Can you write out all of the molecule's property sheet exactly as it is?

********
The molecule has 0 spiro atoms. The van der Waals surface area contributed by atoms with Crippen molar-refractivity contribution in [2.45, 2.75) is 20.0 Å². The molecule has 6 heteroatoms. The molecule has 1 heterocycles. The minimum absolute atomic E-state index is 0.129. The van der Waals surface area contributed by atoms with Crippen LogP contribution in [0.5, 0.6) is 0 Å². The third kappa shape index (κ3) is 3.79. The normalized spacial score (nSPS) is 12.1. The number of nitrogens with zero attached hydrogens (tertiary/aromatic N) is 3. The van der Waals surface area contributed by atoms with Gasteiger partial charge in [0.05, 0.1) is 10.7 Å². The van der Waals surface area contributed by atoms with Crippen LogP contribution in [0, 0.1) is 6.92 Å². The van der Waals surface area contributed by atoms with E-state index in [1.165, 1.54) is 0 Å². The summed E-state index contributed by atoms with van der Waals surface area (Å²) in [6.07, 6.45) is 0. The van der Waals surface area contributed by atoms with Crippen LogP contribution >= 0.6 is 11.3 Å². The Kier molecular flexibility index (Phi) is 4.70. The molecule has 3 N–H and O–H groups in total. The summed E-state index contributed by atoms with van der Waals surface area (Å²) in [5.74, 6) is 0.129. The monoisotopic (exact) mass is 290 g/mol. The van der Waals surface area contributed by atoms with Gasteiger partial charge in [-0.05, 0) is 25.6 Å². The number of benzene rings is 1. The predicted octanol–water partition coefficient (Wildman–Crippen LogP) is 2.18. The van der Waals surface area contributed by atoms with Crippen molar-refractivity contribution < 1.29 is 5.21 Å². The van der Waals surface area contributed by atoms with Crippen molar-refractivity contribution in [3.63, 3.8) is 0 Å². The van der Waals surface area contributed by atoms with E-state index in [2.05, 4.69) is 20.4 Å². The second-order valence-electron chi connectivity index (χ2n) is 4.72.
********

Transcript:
The molecule has 0 spiro atoms. The van der Waals surface area contributed by atoms with Crippen molar-refractivity contribution in [2.45, 2.75) is 20.0 Å². The molecule has 6 heteroatoms. The molecule has 1 heterocycles. The minimum absolute atomic E-state index is 0.129. The van der Waals surface area contributed by atoms with Crippen LogP contribution in [0.5, 0.6) is 0 Å². The third kappa shape index (κ3) is 3.79. The normalized spacial score (nSPS) is 12.1. The number of nitrogens with zero attached hydrogens (tertiary/aromatic N) is 3. The van der Waals surface area contributed by atoms with Gasteiger partial charge in [0.05, 0.1) is 10.7 Å². The van der Waals surface area contributed by atoms with Crippen LogP contribution in [0, 0.1) is 6.92 Å². The van der Waals surface area contributed by atoms with E-state index in [1.165, 1.54) is 0 Å². The summed E-state index contributed by atoms with van der Waals surface area (Å²) in [6.07, 6.45) is 0. The van der Waals surface area contributed by atoms with Crippen LogP contribution >= 0.6 is 11.3 Å². The Kier molecular flexibility index (Phi) is 4.70. The molecule has 3 N–H and O–H groups in total. The summed E-state index contributed by atoms with van der Waals surface area (Å²) in [5.74, 6) is 0.129. The monoisotopic (exact) mass is 290 g/mol. The van der Waals surface area contributed by atoms with Gasteiger partial charge in [-0.05, 0) is 25.6 Å². The number of benzene rings is 1. The predicted octanol–water partition coefficient (Wildman–Crippen LogP) is 2.18. The van der Waals surface area contributed by atoms with Crippen molar-refractivity contribution < 1.29 is 5.21 Å². The van der Waals surface area contributed by atoms with Crippen molar-refractivity contribution in [3.63, 3.8) is 0 Å². The van der Waals surface area contributed by atoms with E-state index in [2.05, 4.69) is 20.4 Å². The second-order valence-electron chi connectivity index (χ2n) is 4.72.